Stories of Impact

Defender of Freedom Award Winner

Judge Ali is receiving Hardwired’s first Defender of Freedom Award for his courage in defense of the rights and freedoms of others, even at risk of his own life. (For the Judge’s safety, we kindly ask that you do not take photos of him or post anything that would reveal his identity on social media.)

Judge Ali oversees one of the criminal courts in Baghdad, Iraq responsible for sentencing individuals charged with acts of terrorism. He previously served as a lawyer in various courts from 1989 to 1998. In 2000, he was appointed a judge and worked in the courts of Mosul, Kirkuk, and Baghdad on cases pertaining to personal status, corruption, juvenile justice, and felonies. In 2014, he was appointed to the commission responsible for reparations for victims of terrorism. Judge Ali is also a lecturer in the field of legal history and procedure. He has received several awards and distinctions from government bodies, legal associations, and human rights organizations. Judge Ali received his law degree from the University of Mosul and holds a Ph.D. in Arab Scientific History.

When ISIS overtook Mosul, Judge Ali fled with his wife and eleven children; however, the rest of his family were unable to escape. In 2015, Judge Ali participated in Hardwired’s civil society training and became actively involved in seeking justice for the religious communities affected by the genocide occurring in Iraq. He remains a close partner in the organization’s work in Iraq and personifies the impact Hardwired’s Defender’s of Freedom are having around the world.

Mr. Ahmed, a Sunni Muslim, a father of 9 children, and a judge in Iraq’s Criminal Court; risked his life, and that of his family for his deep belief in freedom for his country.

His knowledge of Iraqi history, and of the laws of Hammurabi, Ashunna and Ishtar establishing the principles of human rights and rules for peaceful coexistence, inspired him to fight for freedom. His unique experiences as a judge, working with diverse religious and ethnic groups, including Jews, Christians, Yezidis, Mandeans, Muslims, and others gave him a unique worldview about the value of pluralism.

Yet, he felt alone, unsafe, and many times- hopeless. While once a country of diversity, pluralism, and intellectual freedom, Iraq was now devastated by chaos! Conflict, dictatorships, foreign interventions, and extremism had led to the absence of democracy in his beloved nation. He wondered if that peace could ever be restored? Could his efforts actually make a difference?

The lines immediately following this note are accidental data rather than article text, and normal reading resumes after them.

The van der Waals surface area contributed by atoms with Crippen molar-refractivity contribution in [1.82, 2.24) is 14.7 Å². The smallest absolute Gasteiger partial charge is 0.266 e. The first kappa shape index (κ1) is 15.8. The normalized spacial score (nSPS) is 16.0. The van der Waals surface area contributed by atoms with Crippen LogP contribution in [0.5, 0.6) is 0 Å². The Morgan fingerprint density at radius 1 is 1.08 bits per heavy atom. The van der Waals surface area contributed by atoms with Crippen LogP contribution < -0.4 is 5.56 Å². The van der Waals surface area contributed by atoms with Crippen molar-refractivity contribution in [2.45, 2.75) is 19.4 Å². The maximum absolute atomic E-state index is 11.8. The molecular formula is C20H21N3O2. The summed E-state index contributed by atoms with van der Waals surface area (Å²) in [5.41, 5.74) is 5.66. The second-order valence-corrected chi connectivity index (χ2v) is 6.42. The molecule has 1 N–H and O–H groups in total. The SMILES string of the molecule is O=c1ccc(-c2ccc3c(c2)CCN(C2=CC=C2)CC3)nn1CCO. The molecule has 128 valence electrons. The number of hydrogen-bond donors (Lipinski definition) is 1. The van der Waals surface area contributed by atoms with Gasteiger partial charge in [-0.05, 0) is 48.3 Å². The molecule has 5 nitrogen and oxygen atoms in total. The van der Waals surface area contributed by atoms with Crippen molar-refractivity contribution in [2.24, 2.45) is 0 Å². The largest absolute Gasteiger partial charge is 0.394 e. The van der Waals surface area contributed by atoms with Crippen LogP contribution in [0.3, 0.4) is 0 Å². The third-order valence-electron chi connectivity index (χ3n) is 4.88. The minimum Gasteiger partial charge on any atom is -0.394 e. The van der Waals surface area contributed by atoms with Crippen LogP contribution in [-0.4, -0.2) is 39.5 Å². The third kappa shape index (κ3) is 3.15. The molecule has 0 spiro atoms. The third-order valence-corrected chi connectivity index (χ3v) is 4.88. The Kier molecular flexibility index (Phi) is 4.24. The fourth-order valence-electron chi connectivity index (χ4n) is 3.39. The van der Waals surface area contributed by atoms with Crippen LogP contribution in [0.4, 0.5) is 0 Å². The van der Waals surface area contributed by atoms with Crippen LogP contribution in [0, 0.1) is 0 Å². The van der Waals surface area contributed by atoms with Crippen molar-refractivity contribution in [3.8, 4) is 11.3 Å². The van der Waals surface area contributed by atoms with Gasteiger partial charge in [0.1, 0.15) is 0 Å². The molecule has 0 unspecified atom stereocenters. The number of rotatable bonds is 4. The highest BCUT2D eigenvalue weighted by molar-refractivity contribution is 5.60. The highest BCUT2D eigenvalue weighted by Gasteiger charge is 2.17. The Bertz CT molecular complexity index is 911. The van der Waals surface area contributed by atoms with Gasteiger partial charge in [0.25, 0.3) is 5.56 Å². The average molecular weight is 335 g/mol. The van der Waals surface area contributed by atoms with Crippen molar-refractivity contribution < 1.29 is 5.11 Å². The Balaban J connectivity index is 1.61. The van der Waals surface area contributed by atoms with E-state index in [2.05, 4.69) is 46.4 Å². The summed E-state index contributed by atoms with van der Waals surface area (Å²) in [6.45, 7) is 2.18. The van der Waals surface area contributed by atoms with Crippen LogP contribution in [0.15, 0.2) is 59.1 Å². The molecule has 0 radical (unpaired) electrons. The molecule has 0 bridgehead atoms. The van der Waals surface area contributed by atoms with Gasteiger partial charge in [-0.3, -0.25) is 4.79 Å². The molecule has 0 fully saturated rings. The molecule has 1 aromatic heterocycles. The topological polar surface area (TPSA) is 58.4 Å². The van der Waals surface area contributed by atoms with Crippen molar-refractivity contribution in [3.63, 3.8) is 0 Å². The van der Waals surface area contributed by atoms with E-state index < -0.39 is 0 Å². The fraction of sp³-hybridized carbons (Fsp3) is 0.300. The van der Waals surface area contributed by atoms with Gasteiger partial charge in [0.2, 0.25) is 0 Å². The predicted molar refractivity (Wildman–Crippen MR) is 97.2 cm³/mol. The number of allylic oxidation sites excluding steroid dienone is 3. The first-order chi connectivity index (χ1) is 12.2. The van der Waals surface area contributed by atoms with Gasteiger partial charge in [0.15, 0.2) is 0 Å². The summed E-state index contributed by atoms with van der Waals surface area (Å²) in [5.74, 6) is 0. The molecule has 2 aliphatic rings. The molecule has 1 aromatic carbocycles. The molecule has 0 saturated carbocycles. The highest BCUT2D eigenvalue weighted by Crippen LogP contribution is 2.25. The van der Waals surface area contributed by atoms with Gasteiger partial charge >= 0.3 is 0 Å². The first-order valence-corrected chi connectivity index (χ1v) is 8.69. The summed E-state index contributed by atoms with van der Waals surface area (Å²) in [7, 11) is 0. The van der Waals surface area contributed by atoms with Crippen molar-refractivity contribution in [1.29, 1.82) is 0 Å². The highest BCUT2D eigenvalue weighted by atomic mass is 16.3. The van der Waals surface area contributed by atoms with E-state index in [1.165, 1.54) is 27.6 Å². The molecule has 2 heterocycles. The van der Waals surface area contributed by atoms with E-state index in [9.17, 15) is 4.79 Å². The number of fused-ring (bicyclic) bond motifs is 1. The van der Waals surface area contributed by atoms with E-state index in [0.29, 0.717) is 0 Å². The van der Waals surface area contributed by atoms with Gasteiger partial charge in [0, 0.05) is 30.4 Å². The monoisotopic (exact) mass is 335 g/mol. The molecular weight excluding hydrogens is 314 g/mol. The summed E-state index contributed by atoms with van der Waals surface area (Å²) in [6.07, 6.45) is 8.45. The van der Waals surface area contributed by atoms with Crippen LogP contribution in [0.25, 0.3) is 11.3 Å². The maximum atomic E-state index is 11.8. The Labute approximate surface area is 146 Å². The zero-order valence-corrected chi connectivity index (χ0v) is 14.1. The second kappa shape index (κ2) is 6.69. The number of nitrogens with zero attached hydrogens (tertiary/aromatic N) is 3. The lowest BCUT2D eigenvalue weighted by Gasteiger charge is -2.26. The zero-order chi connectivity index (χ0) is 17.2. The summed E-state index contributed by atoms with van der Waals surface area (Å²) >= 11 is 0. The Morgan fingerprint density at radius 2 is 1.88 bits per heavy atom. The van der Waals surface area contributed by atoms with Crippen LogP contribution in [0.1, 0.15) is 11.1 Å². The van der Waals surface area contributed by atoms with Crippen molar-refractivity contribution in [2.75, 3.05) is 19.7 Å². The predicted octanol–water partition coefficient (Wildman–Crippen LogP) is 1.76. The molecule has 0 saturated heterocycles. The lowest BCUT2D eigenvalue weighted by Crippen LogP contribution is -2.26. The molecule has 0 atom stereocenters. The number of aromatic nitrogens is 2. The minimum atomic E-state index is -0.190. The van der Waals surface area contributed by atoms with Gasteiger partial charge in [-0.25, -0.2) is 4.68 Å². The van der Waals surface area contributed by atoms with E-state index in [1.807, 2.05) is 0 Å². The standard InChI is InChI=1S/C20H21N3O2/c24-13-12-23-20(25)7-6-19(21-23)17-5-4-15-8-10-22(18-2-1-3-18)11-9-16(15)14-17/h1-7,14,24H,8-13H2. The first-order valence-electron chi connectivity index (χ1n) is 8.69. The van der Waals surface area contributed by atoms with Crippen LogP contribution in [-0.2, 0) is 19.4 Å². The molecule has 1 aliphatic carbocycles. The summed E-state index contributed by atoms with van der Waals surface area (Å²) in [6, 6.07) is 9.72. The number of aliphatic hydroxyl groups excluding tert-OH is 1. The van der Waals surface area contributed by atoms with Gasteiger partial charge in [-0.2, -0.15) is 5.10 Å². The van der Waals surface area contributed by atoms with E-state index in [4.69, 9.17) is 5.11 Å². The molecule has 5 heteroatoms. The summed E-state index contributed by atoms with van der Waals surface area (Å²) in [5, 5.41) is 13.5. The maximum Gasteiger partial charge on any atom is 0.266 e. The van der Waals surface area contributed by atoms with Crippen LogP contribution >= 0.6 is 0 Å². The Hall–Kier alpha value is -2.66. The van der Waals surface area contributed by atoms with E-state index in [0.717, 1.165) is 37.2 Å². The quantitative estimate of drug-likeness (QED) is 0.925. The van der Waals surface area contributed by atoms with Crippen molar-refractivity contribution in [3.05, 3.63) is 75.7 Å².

When Da’esh invaded Mosul, the judge was forced to flee with his family. He fled to Sheikan, where a Yezidi family helped him, then in Baghdad with his uncle- a Shia Muslim. Later, he and his son lived with a Christian family. He struggled, because he witnessed first-hand, so many people helping him and his family, all from different faith communities. He only wished the rest of Iraq could understand it.

It burdened his heart to know that in Iraq today, those same people could be persecuted because of their religion, or pluralistic worldview. This was his community, all of them- and they lived every day without safety or hope for the future. Judge Ahmed knew that if he did not work hard to push against this culture of intolerance, that “Iraq will remain like an old man with a terrible sickness and remain between life and death.”

He had to keep fighting for justice, freedom, and safety in his country. Even if this meant he was fighting alone or that he and his family would live in constant danger- which they did. For his work, Judge Ahmed’s brother, at the age of 17, was executed in the city square because he refused to accept the radical and intolerant ideology.

Nevertheless, as a judge in the criminal court, he was responsible for ensuring justice for victims of Da’esh. He began issuing harsh judgments for members of Da’esh, to send a message to all Iraqis that attacking people because of their religious beliefs is not tolerated in Iraq.

Unfortunately, this was not enough. The Iraqi people’s fear of Da’esh, and their blind acceptance of radical ideologies, seemed to be more powerful that one judge’s attempts to ensure justice, and promote religious freedom. He needed help.

Through his efforts, he met Tina and Lena, who were also working to promote those values in Iraq! Hardwired was working with teachers on education strategies that would promote pluralism in schools. Judge Ahmed attended a training where he witnessed how Hardwired was able to create an atmosphere of trust among participants- despite the current political climate, or their own diversity of religion, political position, or nationality. The Judge knew Iraq needed this.

Hardwired offered the Judge their support, and for the first time, Judge Ahmed didn’t feel alone! He felt inspired! He saw that Hardwired’s knowledge of international law, and their work through education was a powerful and effective way to approach the challenges faced in Iraq. He wanted to learn from them!

The Judge began to work with Hardwired in Iraq to promote pluralism, ensure justice, and to remind Iraq that peace was possible, and that religious communities could once again, live in safety! But not just in Iraq, Hardwired brought Judge Ahmed to the United States to speak with U.S. legislators about religious intolerance, his experiences as a Judge in the criminal court, and the challenges to freedom Iraq faced!

Today, Hardwired continues to work with Judge Ahmed! We’ve trained over one-hundred teachers, school officials and university professors on human rights education and best strategies in defending the rights of all people.

There is nowhere else currently in Iraq, that so many people, from such diverse religious communities and backgrounds; can safely come together in defense of one another’s rights to thought, conscience, religion or belief.

Without your support- none of this would be possible.